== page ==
transportation, power, communication and, most recently, computers and the
and don’t we give out huge farm subsidies, didn’t taxpayers build the
transportation infrastructure and bail out Detroit, aren’t most power companies
(besides big oil) quasi-governmental institutions using tax payer funded
infrastructure, communication resulted only after the government broke up a
monopoly and they use citizen owned air waves and didn’t the government develop
the internet and then just give it away?
of these entities owe much of their success to the tax payer and the government
and where I am not saying our schools are problem free, ignore poverty and over
test much, I am saying it’s not the hapless boogeyman people like Endlow would
have you believe. Once again facts and evidence rarely deter these guys from
what their gut says or what their lifestyle demands
Charter School U.S.A. makes them sound.
pro-privatization blog, where they never met a public school that was good or a
charter school that was bad, he said: Now that the education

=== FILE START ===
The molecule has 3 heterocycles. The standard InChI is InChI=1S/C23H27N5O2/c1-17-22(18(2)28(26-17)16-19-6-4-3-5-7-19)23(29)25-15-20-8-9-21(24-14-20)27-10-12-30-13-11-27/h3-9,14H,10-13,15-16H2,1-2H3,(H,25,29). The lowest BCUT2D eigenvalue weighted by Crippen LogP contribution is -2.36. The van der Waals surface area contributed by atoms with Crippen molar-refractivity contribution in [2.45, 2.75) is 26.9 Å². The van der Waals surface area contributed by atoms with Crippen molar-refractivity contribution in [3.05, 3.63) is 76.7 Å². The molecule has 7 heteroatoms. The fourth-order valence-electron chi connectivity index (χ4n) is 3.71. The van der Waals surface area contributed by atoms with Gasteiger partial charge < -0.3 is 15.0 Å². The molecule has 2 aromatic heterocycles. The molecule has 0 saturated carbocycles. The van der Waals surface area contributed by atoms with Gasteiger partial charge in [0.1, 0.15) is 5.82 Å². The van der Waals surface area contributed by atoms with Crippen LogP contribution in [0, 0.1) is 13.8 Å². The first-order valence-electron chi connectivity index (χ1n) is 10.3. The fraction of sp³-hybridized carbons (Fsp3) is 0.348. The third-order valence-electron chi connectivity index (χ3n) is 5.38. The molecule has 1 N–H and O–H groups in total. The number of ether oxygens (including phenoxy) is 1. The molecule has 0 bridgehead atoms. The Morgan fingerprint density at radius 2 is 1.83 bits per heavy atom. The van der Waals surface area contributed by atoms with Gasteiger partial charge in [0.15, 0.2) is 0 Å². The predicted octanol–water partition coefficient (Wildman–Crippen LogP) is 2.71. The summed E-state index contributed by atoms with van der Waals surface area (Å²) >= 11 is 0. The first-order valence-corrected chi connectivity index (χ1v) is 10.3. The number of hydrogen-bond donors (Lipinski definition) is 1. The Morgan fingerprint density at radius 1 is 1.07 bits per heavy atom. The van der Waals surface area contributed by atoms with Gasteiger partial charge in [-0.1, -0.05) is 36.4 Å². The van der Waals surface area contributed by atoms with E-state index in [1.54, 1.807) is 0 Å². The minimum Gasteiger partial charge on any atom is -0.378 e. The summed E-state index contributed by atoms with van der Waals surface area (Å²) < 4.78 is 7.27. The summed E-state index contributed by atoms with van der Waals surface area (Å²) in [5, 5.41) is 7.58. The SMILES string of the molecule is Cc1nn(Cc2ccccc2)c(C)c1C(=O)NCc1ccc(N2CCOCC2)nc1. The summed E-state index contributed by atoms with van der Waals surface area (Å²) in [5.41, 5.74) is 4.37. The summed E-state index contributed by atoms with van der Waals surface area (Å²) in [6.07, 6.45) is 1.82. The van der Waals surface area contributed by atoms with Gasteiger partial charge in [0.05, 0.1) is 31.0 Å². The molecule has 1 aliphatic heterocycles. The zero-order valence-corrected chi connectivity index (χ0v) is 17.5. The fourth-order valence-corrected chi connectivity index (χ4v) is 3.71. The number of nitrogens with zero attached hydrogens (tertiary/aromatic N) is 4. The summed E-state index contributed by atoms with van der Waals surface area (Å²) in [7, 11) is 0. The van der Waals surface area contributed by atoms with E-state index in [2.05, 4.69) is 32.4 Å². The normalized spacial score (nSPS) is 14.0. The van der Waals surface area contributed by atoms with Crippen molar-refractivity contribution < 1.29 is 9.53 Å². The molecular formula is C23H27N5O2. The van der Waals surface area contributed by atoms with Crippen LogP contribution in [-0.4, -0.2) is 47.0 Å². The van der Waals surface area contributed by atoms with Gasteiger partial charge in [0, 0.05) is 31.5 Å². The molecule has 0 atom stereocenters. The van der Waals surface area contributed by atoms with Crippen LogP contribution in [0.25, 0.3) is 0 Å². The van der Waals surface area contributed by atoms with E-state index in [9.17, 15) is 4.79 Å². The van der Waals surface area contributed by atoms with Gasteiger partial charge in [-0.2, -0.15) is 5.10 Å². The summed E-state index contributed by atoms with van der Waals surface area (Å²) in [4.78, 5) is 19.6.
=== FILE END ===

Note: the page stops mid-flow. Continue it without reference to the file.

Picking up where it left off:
reform movement has grown to nearly 2.3 million students in charter schools and
hundreds of thousands more in other reform alternatives, it is my wish that
education reformers avoid becoming like the very system we want to transform.
don’t want to be driven by adult interests. Nor do we want to become just
another blob of regulation and red tape filled with political subterfuge that
closely resembles the current broken K-12 traditional education system.
their adult interests. Though I admit I
have lots of them. I like to pay my rent, I only want to eat ramen noodles
the two days before payday and occasionally I even like to go to a movie at
admit our system has huge problems, like ignoring poverty and depending on high
stakes testing to grade our schools. The problem however is these are
championed by Hage and his ilk. They in effect have put in place roadblocks
and then chuckled while using them to prove their points.
failed system, Charter Schools U.S.A. has been denied expansion in Tampa
because of poor performance. It’s the height of hypocrisy that he complains
about public schools when the schools he runs despite numerous advantages
aren’t performing any better and often times worse than their public school
This guy is a mercenary and I take some solace knowing
that if the reform movement/err privatization movement is using him as your
poster boy then they are doomed.
To read more about Hage’s utter lack of humility, click the link: http://bobsidlethoughtsandmusings.wordpress.com/2013/12/23/jonathan-hages-schoolchoicewish-void-of-candor-and-humility/